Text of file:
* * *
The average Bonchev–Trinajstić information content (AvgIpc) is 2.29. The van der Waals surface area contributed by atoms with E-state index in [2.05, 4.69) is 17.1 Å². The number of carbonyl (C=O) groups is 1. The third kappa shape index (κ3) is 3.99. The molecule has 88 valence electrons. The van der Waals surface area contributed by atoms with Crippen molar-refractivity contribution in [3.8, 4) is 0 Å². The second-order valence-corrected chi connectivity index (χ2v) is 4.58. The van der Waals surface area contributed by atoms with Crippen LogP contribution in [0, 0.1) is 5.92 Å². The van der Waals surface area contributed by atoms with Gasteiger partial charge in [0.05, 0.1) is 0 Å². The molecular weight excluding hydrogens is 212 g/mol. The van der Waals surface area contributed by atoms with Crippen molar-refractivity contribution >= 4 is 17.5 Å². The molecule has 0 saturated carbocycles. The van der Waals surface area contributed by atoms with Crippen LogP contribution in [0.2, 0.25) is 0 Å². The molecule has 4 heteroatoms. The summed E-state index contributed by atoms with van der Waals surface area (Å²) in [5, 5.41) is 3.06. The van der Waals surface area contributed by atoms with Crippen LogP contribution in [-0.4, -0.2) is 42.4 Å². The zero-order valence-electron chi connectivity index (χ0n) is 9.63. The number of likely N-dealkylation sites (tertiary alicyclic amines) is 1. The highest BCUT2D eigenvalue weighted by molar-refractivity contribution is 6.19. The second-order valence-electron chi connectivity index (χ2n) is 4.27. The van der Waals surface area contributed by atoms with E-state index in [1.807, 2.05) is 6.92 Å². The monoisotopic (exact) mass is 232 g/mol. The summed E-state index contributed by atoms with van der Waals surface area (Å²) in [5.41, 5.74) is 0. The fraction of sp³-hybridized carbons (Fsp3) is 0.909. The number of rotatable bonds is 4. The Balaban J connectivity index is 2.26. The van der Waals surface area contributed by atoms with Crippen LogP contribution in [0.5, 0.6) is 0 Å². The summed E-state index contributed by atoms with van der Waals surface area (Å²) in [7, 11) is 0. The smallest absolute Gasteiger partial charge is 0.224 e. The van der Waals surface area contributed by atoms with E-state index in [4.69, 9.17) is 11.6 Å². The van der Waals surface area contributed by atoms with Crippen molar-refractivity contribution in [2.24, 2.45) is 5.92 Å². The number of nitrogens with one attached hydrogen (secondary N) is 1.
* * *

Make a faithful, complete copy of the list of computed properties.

The average Bonchev–Trinajstić information content (AvgIpc) is 2.29. The van der Waals surface area contributed by atoms with E-state index in [2.05, 4.69) is 17.1 Å². The number of carbonyl (C=O) groups is 1. The third kappa shape index (κ3) is 3.99. The molecule has 88 valence electrons. The van der Waals surface area contributed by atoms with Crippen molar-refractivity contribution in [3.8, 4) is 0 Å². The second-order valence-corrected chi connectivity index (χ2v) is 4.58. The van der Waals surface area contributed by atoms with Crippen LogP contribution in [0, 0.1) is 5.92 Å². The van der Waals surface area contributed by atoms with Gasteiger partial charge in [0.05, 0.1) is 0 Å². The molecular weight excluding hydrogens is 212 g/mol. The van der Waals surface area contributed by atoms with Crippen molar-refractivity contribution >= 4 is 17.5 Å². The molecule has 0 saturated carbocycles. The van der Waals surface area contributed by atoms with Crippen LogP contribution in [0.2, 0.25) is 0 Å². The molecule has 4 heteroatoms. The summed E-state index contributed by atoms with van der Waals surface area (Å²) in [5, 5.41) is 3.06. The van der Waals surface area contributed by atoms with Crippen LogP contribution in [-0.4, -0.2) is 42.4 Å². The zero-order valence-electron chi connectivity index (χ0n) is 9.63. The number of likely N-dealkylation sites (tertiary alicyclic amines) is 1. The highest BCUT2D eigenvalue weighted by molar-refractivity contribution is 6.19. The second-order valence-electron chi connectivity index (χ2n) is 4.27. The van der Waals surface area contributed by atoms with E-state index in [1.807, 2.05) is 6.92 Å². The monoisotopic (exact) mass is 232 g/mol. The summed E-state index contributed by atoms with van der Waals surface area (Å²) in [5.41, 5.74) is 0. The fraction of sp³-hybridized carbons (Fsp3) is 0.909. The number of rotatable bonds is 4. The Balaban J connectivity index is 2.26. The van der Waals surface area contributed by atoms with Crippen LogP contribution in [0.5, 0.6) is 0 Å². The summed E-state index contributed by atoms with van der Waals surface area (Å²) in [7, 11) is 0. The smallest absolute Gasteiger partial charge is 0.224 e. The van der Waals surface area contributed by atoms with E-state index in [4.69, 9.17) is 11.6 Å². The van der Waals surface area contributed by atoms with Crippen molar-refractivity contribution in [2.24, 2.45) is 5.92 Å². The number of nitrogens with one attached hydrogen (secondary N) is 1.